Following on from the Olympics, Team GB’s Paralympic team had a great games, finishing second behind China in the medal table. But the month was dominated by one story, the fall of Afghanistan to the Taliban. Somehow catching everybody without a Twitter account off guard, the Taliban dispatched of the Afghan gov within days and claimed the capital Kabul as British, American and allied partners fled the country leaving people stranded and some desperate souls trying to cling onto planes.

As for the ever big event in August, you’re better just watching it as nothing I say can give it justice.

Back at home, Kirk Michael was told it was getting a black and red crossing instead of a normal white one. Dubbed ‘Dennis’ by mean spirited journalists (Sam), the DoI quickly realised it wasn’t working and replaced it with a standard zebra crossing.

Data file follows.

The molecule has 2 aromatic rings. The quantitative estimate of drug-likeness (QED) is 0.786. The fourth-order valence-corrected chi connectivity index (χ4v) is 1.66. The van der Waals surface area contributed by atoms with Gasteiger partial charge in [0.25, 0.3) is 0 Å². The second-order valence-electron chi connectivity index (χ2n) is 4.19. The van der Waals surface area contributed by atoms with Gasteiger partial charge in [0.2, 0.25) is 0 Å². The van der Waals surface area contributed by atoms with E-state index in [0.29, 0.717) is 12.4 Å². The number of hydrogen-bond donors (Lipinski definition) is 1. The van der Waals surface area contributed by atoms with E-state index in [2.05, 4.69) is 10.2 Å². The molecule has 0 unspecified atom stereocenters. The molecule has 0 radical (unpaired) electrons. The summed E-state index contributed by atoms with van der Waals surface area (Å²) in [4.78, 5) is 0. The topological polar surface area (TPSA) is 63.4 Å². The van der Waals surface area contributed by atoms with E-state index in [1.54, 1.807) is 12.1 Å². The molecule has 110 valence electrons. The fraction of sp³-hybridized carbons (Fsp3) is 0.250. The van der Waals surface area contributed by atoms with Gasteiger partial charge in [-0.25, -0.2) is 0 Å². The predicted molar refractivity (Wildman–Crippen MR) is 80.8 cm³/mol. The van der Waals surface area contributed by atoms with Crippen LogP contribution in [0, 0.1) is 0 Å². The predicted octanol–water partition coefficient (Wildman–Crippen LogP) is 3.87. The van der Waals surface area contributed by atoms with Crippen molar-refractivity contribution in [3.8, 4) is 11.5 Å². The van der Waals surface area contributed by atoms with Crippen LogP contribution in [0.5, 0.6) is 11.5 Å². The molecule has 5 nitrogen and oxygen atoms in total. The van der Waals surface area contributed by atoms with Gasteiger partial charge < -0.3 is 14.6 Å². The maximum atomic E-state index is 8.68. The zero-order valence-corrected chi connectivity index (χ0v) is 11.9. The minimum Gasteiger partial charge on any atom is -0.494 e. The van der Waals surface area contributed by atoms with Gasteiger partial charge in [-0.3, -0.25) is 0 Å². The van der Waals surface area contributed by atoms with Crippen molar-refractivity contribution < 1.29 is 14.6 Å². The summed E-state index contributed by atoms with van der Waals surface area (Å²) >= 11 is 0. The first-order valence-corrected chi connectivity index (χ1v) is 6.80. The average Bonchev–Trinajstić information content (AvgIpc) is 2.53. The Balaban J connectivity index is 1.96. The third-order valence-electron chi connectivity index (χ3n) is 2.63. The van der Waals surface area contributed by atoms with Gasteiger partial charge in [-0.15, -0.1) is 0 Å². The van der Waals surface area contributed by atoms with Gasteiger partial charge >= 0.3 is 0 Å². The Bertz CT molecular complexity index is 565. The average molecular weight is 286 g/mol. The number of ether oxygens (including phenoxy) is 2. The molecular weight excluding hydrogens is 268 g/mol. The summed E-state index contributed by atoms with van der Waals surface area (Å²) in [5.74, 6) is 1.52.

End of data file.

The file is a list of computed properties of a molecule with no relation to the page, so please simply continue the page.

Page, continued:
Dr Rosalind Ranson, the Medical Director of the DHSC, gave explosive evidence to Tynwald which criticised the way the gov had handled the pandemic right from the start, the island’s first Culture Fest was held at the Nunnery, the CEG Orbit ran aground in the north of the island and with election campaigning under way, one minister had a unique way of connecting with voters.

September

As the kids returned to school, we got to see a battle for ages playing out in front of our very eyes as Prof Chris Whitty said rapper Nicki Minaj ‘should be ashamed’ after she tweeted this:

It then got a lot weirder as Minaj followed it up with two even more bizarre tweets.